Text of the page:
An earlier project accommodated a lot of my components, but there were still a lot stored in larger plastic cases which needed a home.
So I built a cabinet to hold those cases. For other reasons, I wanted a slightly taller case, so I made room in the bottom for a bench PSU.
Sizings (in metric I'm afraid):-
Each case was 380mm wide
Each case was 65mm tall
The PSU is 160mm high
The plywood was 18mm thick
The aluminium extrusions I used to hold the cases were 4mm thick.
In sizing, I allowed 3mm elbow room per case on height and width to allow for ease of withdrawal, leaving the finished cabinet with external dimensions of 700x430x340 (HxWxD)
Step 1: Making the Carcass
This project took about a quarter of a sheet of ply. It was CD grade, so making sure that the ugliest bits were hidden took a bit of thought.
The wood was varnished before I started cutting, with the expectation that I would need to touch it up once everything was assembled.
After I'd cut the pieces, I stacked them together to do a quick sanity check that the cases would fit. Better to find out sooner than later if there's a horrible problem. In this case, there wasn't. Nor was there an earthquake while the boards were so precariously balanced.
Once that was checked, I paired the sides in workmate and used a router to cut a rebate to allow the back panel to be fitted. Repeat for the top and base, but don't cut the rebate all the way to the corner.
Then assemble the sides, top and bottom with glue and countersunk screws.
Finally do a last check that the diagonals are equal, then fit the back into the rebated space for it and glue and screw.
Step 2: Rails - and Why Bees Are Your Buddies
Measure the length needed for the aluminium rails on which the cases will sit. I cut them with a 45 degree angle so that they looked less harsh from the front.
After cutting with an angle-grinder, there are a lot of rough edges around. They can be smoothed off with a medium file.
As a learning from the previous cabinet, aluminium is easy to file, but it does clog the tool up quite badly. Rubbing a stick of beeswax on the file before you set to the metal will make it a lot easier to clean up afterwards. Use a brass wire-brush to avoid damaging your file.
Once the aluminium could be handled without ripping my hands, I used a drill press to put a couple of holes in each piece for the screws which would hold it to the cabinet sides. I discovered here that putting a waste bin underneath the drill platform meant that most of the swarf dropped right in, which was a big time saver in the clean-up.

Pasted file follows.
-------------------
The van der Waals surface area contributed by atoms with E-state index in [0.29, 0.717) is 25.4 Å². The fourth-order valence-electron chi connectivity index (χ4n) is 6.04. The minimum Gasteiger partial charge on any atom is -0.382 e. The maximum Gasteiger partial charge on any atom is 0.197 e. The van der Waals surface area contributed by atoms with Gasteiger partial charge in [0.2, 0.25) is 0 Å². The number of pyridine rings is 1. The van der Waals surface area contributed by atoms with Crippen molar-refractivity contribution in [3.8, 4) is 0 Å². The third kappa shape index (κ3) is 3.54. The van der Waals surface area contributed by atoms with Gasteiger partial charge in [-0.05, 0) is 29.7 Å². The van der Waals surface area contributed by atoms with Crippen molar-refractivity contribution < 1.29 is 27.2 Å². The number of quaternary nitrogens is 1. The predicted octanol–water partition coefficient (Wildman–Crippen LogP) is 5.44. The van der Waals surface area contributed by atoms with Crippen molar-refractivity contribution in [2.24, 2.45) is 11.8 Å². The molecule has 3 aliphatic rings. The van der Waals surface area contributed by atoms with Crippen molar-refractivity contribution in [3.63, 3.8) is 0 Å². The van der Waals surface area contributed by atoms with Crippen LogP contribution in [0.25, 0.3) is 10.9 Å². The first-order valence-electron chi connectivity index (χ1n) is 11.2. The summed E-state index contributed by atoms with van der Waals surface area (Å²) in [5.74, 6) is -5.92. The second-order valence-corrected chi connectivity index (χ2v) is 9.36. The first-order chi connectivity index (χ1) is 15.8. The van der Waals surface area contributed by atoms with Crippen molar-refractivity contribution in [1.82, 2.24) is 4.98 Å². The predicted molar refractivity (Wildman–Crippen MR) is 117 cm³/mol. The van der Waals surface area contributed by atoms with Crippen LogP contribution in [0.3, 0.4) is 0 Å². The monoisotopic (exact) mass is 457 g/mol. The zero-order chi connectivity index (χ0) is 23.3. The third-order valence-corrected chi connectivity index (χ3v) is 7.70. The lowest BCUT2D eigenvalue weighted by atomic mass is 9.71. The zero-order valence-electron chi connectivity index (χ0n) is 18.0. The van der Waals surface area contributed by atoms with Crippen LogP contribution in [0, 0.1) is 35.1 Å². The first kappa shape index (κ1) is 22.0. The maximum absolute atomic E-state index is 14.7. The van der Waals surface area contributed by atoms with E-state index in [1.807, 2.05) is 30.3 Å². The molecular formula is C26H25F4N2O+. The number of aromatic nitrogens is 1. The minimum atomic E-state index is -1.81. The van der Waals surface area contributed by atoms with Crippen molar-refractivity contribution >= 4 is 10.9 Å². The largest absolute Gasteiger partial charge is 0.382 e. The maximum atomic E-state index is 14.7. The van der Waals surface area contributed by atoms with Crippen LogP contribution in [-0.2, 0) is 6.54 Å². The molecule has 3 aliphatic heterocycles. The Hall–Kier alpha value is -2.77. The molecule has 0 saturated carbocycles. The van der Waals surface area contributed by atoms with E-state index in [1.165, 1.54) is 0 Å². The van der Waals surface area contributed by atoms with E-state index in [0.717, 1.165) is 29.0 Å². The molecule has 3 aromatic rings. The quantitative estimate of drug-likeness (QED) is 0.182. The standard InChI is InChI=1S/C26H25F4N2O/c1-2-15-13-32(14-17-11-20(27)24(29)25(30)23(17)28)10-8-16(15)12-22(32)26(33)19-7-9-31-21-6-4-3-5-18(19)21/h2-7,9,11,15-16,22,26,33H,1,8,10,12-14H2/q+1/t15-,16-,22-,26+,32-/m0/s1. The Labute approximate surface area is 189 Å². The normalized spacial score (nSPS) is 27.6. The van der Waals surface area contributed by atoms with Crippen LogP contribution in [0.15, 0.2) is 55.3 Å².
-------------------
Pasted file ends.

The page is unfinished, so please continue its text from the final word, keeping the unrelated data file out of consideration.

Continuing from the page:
Once the pieces were ready, they were fixed to the wood at the right spacing with some pan-head stainless steel screws.
Step 3: Covering the Exposed End Grain
Previously I had just varnished over the cut end of ply, but I wanted something neater here, so I used the rebate bit to cut a 2mm chunk, and then glued a strip of gum over the end. This is quite a slow process as there are twelve exposed edges, and some need to be done sequentially.
Once the glue on a piece was dry (I usually let it cure for 24 hours) then I'd plane it down flush until it felt smooth. I wasn't too bothered about damaging the varnish already on the wood as I was expecting to do touch-up, but I was careful to not go right through the surface ply.
Masking tape was useful in a couple of places. A strip along the line which the ball-bearing on the router bit ran helped to protect the wood, while it was also useful as a very temporary clamp to hold the veneer and the caul in place while clamps were attached. Speed clamps are speedy, but only compared to more traditional designs: not when compared to the speed at which things fall.
Step 4: Finishing
The exposed screw heads were driven home an extra little bit and then wood filler was used to smooth over the top.
Once that had cured, it was sanded smooth and then the cabinet wiped clean of dust and grease with a turpentine damped rag.
Since I wanted to varnish all faces of the cabinet at one time, I backed out four of the screws in the base about half an inch. After the base was given a coat of varnish, the cabinet was put right-way-up and the remaining surfaces were fixed up while it stood on the projecting screws.
Once that, and the subsequent coat, dried it was all good to load up and use.